Evans, 31, whose eyes gleam behind a mess of blonde hair, was a formerly committed Christian whose faith had lapsed. “When I decided there probably wasn’t a God, it made church a lot more awkward,” she told me. She found that she didn’t miss her faith, but she did miss her church. “I always felt like there wasn’t a place to have that same sort of community. I couldn’t get my head around how to do it without offending anyone,” she said.
Jones, meanwhile, had been struck by a flash of inspiration. “I left a Christmas carol service and thought, there’s so much here that I love, it’s just such a shame that there’s something in the middle that I don’t believe in,” he said. By the end of the road trip, the seeds that would grow into Sunday Assembly had been planted.
A few weeks after my first experience at an atheist church service, as news of the world tour and a fundraising drive was announced, and The Times of London published an approving editorial congratulating the charismatic Jones on the emergence of his new church, I began to wonder whether any right-thinking person could really be setting up their own world religion.
Sitting on a wooden stool in a trendy pizza joint in East London, Jones, 32, agreed to outline his plan for global domination. “The dream is a Sunday Assembly in every town, city or village that wants one,” he said. As he enthuses, jokes and extemporizes, it is obvious why he found success as a comedian and performer. Indeed, he is such a consummate salesman that he was chosen to front a series of advertisements in recent years including Colgate, the Eurostar train service and Ikea.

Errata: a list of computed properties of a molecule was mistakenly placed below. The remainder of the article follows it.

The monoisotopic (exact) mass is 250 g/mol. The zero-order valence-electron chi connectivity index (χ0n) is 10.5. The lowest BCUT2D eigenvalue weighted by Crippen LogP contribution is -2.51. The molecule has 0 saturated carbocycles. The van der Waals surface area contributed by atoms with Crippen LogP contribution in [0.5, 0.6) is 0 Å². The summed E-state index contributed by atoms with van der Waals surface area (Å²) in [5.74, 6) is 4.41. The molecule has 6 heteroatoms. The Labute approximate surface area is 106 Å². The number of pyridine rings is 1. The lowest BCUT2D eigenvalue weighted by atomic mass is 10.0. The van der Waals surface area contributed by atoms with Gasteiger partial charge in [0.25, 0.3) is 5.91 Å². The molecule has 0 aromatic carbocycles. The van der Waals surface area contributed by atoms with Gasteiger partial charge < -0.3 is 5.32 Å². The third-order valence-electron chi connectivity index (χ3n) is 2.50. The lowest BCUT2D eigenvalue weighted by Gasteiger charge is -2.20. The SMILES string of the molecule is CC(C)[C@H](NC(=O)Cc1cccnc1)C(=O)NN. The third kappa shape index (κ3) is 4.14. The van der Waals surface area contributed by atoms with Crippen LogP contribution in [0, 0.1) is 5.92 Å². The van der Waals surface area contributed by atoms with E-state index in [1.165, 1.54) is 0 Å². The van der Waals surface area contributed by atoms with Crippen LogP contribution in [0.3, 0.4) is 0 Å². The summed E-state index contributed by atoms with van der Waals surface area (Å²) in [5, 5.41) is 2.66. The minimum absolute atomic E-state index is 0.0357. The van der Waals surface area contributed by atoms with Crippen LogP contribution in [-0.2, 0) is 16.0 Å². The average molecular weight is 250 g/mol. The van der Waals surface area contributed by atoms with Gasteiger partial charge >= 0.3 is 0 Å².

Despite his clear appeal as a leader, Jones plays down any suggestion that the church would develop into a cult of personality. “It’s really nothing to do with me, it’s the idea that is great,” he said. “And it’s certainly not a cult, they split people off from their families and they are not transparent. Neither of which applies to us, although I do realize it never sounds good to be relying on the technical definition.”
When Jones’s father retired, he started to take an interest in genealogy. “I get this e-mail going, ‘I think we’re related to L. Ron Hubbard [the founder of Scientology],’” he said. “On further investigation we’re probably not… Well, he was adopted and we might be related to his adopted family.”
As we discuss the issue of iconic leadership, it’s Jones who brings up the messiah. “The fact that I have a beard means there are a lot of Jesus jokes,” he said. “But I had it first. Obviously, not before Jesus—before Sunday Assembly.”
The gags are nonstop, as is the juddering laugh than ricochets off the restaurant’s exposed brick walls—but Jones is serious about the project. I ask if two comedians starting a church is some elaborate hoax, like Joaquin Phoenix’s hip hop career. “It’s not a joke. It’s fun, it’s funny, but it’s fucking earnest,” he said.